Cynthia Solomon is an American computer scientist known for her work in artificial intelligence and popularizing computer science for students. She is a pioneer in the fields of artificial intelligence, computer science, and educational computing.
While working as a researcher at Massachusetts Institute of Technology, Cynthia took it upon herself to understand and program in the programming language Lisp. As she began learning this language she realized the need for a programming language that was more accessible and understandable for children. Throughout her research studies in education, Dr. Solomon worked full-time as a computer teacher in elementary and secondary schools. Her work has mainly focused on research on human-computer interaction and children as designers. She created the first programming language for children, Logo, along with Wally Feurzeig and Seymour Papert. Logo was created to teach concepts of programming related to Lisp.
Cynthia worked on the program committee of Constructing Modern Knowledge and the Marvin Minsky Institute on Artificial Intelligence in 2016. She has published many writings based on research in the field of child education and technology in the classroom, and has conducted workshops on Academic research and writing at all levels of education. She continues to contribute to the field by speaking at conferences and working with the One Laptop Per Child Foundation.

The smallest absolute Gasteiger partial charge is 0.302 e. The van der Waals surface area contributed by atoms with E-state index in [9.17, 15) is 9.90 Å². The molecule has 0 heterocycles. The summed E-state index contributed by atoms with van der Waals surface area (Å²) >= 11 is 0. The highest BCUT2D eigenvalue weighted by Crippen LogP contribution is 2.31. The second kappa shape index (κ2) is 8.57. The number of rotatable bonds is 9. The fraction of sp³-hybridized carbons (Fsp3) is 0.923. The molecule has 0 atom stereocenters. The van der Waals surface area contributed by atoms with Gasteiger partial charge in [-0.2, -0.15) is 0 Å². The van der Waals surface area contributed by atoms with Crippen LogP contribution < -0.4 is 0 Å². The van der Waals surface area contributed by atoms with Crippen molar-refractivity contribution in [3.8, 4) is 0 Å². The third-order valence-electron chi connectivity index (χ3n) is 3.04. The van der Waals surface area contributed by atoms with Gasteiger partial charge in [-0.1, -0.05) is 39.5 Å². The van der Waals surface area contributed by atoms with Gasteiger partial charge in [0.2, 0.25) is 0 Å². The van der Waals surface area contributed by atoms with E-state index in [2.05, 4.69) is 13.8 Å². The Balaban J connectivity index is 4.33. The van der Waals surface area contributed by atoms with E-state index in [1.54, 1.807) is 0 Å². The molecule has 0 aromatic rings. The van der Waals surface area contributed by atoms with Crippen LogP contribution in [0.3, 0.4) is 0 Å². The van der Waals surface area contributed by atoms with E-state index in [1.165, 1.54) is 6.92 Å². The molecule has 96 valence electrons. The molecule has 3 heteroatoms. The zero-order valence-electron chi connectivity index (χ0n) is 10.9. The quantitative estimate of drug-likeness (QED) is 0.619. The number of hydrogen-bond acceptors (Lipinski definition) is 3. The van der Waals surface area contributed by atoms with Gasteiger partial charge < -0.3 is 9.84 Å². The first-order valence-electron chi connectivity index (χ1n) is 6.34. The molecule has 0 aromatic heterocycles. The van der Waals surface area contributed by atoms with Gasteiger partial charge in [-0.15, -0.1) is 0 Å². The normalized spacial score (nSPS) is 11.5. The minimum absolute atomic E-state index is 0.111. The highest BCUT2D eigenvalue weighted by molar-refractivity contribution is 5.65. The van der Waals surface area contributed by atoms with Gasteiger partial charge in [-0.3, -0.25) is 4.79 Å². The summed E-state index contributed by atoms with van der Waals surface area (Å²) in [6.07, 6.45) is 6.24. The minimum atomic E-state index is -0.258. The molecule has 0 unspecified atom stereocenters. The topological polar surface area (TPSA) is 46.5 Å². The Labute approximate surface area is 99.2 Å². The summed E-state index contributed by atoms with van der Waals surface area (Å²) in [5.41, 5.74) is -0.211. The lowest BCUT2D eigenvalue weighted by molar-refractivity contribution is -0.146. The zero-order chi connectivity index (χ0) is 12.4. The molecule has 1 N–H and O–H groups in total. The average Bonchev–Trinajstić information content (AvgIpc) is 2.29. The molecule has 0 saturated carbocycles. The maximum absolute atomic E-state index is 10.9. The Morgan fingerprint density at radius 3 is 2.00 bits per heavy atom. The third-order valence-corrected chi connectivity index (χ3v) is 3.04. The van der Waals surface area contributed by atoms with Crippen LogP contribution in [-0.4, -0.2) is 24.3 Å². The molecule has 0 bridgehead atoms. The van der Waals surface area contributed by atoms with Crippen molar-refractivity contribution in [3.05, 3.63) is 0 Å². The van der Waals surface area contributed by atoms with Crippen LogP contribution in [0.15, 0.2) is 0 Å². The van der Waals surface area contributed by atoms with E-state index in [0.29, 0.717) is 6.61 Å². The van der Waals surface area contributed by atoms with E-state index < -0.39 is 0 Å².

Brenda is an Ontario educator interested in engaging and empowering students using constructivist learning environments that bring learning and technology together in powerful ways. She has 32 years experience in public education as a teacher, instructional coach, vice-principal and Education Officer with the Ontario Ministry of Education’s 21st Century Learning Unit.
Brenda serves a global community through educational consulting with organizations in need of coaching, facilitated professional learning, learner-focused curricular programming, instructional design, and strategic planning. Her most recent projects include working with Taking IT Global in the federally funded CanCode Code To Learn Project, as well as Connected North and Girls Who Game, a Minecraft partnership between Microsoft, Dell and Advanced Learning Partnership that empowers girls to explore STEM activities and the possibilities of careers in STEM.
Peter Skillen is currently Curriculum & Project Leader for CanCodeToLearn—a federally funded Taking IT Global project that introduces computational thinking and coding to educators and students Canada-wide. His particular passion is to ‘draw’ students into ‘being mathematicians’ through the use of turtle graphics—an artistic aspect of the coding platform he has helped develop. He is a member of the Lynx Coding design team. He has been coding with kids and teachers since 1977.
Peter, an Ontario educator, has been involved in technology supported, project-based learning since the late 1970s, has traveled and spoken extensively in many countries and continues to explore and support knowledge-building environments for students and teachers.
A longtime member of the Educational Computing Organization of Ontario (ECOO), Peter has served in many leadership roles since 1980. He has received two awards from ISTE (International Society for Technology in Education)—the more recent being the Making IT Happen award.